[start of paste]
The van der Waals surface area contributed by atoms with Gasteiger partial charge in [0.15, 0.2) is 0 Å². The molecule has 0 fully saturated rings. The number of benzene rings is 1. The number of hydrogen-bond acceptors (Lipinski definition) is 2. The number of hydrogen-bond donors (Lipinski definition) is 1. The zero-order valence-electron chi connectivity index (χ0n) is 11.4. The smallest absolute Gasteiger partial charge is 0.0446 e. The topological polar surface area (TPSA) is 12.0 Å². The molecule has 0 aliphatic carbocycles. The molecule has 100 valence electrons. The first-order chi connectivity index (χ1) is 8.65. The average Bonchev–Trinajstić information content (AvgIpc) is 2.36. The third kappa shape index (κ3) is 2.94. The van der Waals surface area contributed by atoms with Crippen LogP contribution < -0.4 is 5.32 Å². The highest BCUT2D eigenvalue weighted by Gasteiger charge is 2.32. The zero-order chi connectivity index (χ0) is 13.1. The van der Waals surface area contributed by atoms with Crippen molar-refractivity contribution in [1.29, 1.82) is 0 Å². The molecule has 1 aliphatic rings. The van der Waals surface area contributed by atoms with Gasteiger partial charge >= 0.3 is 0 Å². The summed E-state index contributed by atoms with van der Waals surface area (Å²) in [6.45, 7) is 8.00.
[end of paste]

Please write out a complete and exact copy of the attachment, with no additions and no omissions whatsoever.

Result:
The van der Waals surface area contributed by atoms with Gasteiger partial charge in [0.15, 0.2) is 0 Å². The molecule has 0 fully saturated rings. The number of benzene rings is 1. The number of hydrogen-bond acceptors (Lipinski definition) is 2. The number of hydrogen-bond donors (Lipinski definition) is 1. The zero-order valence-electron chi connectivity index (χ0n) is 11.4. The smallest absolute Gasteiger partial charge is 0.0446 e. The topological polar surface area (TPSA) is 12.0 Å². The molecule has 0 aliphatic carbocycles. The molecule has 100 valence electrons. The first-order chi connectivity index (χ1) is 8.65. The average Bonchev–Trinajstić information content (AvgIpc) is 2.36. The third kappa shape index (κ3) is 2.94. The van der Waals surface area contributed by atoms with Crippen LogP contribution < -0.4 is 5.32 Å². The highest BCUT2D eigenvalue weighted by Gasteiger charge is 2.32. The zero-order chi connectivity index (χ0) is 13.1. The van der Waals surface area contributed by atoms with Crippen molar-refractivity contribution in [1.29, 1.82) is 0 Å². The molecule has 1 aliphatic rings. The van der Waals surface area contributed by atoms with Gasteiger partial charge >= 0.3 is 0 Å². The summed E-state index contributed by atoms with van der Waals surface area (Å²) in [6.45, 7) is 8.00.